The Obama administration has officially unveiled a series of investments to expand the nation's primary care workforce, including measures to train more than 500 new primary care physicians by 2015.
The initiative, which is funded by the recently enacted health care reform law, provides $250 million to increase the nation's supply of primary care health professionals; $168 million will go toward creating more residency slots to train more than 500 new primary care physicians during the next five years, according to a June 16 HHS news release(www.hhs.gov).
"I think this reflects what we have said all along -- that this administration is solidly behind primary care, and that they understand that primary care and family medicine have to be the cornerstone of the health care system," said AAFP President Lori Heim, M.D., of Vass, N.C., in an interview with AAFP News Now.
The initiative also sets aside $5 million for states to plan and implement strategies to expand their primary care workforces by 10 percent to 25 percent during the next 10 years to meet the increased demand for primary care services. It provides another $32 million to train more than 600 new physician assistants, and gives $30 million to help more than 600 nursing students attend school full time, so they can earn their nursing degrees faster.
In announcing the investments, HHS was vague in spelling out just how the money would be used to bolster the nation's primary care workforce.
The $250 million investment in the nation's primary care workforce is the first allocation from a new $500 million prevention and public health fund for the current fiscal year created by the Patient Protection and Affordable Care Act.
However, some leading congressional Democrats, including Sen. Tom Harkin, D-Iowa, and Rep. Henry Waxman, D-Calif., have criticized(www.govexec.com) the use of the $250 million for primary care workforce investments, saying that was not how the money was supposed to be used under the provisions of the health care reform legislation.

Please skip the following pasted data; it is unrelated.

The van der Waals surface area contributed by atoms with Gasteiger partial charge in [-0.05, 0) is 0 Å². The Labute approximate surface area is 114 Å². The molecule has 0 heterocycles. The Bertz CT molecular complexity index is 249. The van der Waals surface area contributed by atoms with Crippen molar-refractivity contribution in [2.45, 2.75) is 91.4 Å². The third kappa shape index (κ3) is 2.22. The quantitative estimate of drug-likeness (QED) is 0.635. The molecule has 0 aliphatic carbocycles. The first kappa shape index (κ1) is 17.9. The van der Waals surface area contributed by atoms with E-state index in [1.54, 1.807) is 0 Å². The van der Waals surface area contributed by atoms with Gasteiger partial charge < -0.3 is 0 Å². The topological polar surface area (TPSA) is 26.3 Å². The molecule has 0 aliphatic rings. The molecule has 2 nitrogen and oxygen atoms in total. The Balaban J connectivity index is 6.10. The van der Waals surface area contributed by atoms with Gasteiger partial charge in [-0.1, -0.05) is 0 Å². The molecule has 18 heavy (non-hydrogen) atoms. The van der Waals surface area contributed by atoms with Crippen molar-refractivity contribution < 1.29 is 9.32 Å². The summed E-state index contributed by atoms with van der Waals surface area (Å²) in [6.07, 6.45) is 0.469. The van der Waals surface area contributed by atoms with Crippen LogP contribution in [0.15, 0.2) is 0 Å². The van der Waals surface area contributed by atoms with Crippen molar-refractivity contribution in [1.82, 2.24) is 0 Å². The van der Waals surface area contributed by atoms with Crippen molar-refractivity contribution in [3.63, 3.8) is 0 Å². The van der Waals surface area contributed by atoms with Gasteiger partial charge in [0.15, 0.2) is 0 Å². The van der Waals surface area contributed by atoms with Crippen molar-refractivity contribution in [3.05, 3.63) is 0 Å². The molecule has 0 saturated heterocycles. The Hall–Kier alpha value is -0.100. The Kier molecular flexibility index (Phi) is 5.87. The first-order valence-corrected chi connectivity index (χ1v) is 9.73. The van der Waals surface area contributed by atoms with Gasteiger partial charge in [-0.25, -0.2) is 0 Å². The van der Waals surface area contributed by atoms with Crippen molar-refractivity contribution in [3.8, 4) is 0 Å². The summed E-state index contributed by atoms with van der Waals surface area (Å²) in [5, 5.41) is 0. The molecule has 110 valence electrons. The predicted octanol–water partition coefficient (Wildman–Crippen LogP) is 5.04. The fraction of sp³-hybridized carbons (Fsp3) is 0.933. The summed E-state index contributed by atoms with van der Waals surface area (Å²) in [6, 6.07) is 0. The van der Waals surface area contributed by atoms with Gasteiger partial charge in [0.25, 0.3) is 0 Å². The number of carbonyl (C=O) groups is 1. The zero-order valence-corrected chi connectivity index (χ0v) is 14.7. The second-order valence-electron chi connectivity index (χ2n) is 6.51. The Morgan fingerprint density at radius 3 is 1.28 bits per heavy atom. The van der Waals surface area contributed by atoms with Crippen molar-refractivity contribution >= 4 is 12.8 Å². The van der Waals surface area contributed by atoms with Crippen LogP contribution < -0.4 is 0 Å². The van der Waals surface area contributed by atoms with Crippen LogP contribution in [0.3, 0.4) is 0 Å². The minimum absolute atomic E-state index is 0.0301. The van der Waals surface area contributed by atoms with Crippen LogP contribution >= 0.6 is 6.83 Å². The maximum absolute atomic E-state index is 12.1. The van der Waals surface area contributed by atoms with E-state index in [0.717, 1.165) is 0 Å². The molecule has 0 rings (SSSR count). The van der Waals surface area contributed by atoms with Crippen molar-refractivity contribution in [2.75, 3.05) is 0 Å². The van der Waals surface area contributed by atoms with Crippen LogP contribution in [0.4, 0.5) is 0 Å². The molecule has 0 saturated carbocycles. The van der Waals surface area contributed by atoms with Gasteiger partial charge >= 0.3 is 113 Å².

Along with increases in residency positions, family medicine also needs to increase student interest in the specialty. To that end, a number of efforts currently are under way across the nation.
For example, the AMA recently adopted policy measures aimed at encouraging medical schools and residency programs to develop strategies to attract physicians to practice in rural and other underserved areas.
States and individual residency programs also are doing their part to increase student interest in primary care. The North Carolina Academy of Family Physicians recently announced it is teaming up with the Blue Cross and Blue Shield of North Carolina Foundation to start a mentoring program to encourage more medical students to choose a career in family medicine.
Additionally, four new allopathic medical schools in Pennsylvania, Florida and Texas have implemented various initiatives to introduce students to family medicine and primary care, teach students about the importance of primary care in the nation's health care system, and boost interest in practicing in primary care specialties.
And, finally, the AAFP's virtual family medicine interest group, or FMIG, offers a variety of resources for students and residents. In addition, the Academy has established a National FMIG Network to aid communication and the exchange of best practices between FMIG students and faculty leaders.
Nevertheless, said Heim, the AAFP is "pleased the administration is releasing this money."
"These are the steps needed to make sure we have the primary care workforce to enact the goals of health care reform legislation," she said.
However, the initiative also provides $15 million to establish 10 new nurse practitioner-led clinics, an approach that is misguided, according to Heim.
"That clearly is the wrong direction," she said. "We have consistently said that in order for the patient-centered medical home to be successful, they have to be physician-led. That is where you get the greatest benefit."
Although nurse practitioners are an integral part of the health care team, they lack the comprehensiveness required to lead a patient-centered medical home, Heim added. "We are concerned that they will not be able to achieve the cost savings and quality we see in physician-led practices."
In its press release, HHS pointed out that primary care shortages are increasing just when an aging nation needs primary care health professionals the most.
"The Association of American Medical Colleges estimated that the nation would have a shortage of approximately 21,000 primary care professionals in 2015," said HHS. "Without action, experts project a continued primary care shortfall due to the needs of an aging population and a decline in the number of medical students choosing primary care."
The health care reform bill also includes several measures designed to increase student interest in primary care, including loan forgiveness programs and scholarship programs.
HHS Secretary Kathleen Sebelius said in a prepared statement that the new investments "will strengthen our primary care workforce to ensure that more Americans can get the quality care they need to stay healthy."
"Primary care providers are on the front line in helping Americans stay healthy by preventing disease, treating illness and helping to manage chronic conditions," said Sebelius. "These investments build on the administration's strong commitment to training the primary care doctors and nurses of tomorrow and improving both health care quality and access for Americans throughout the country."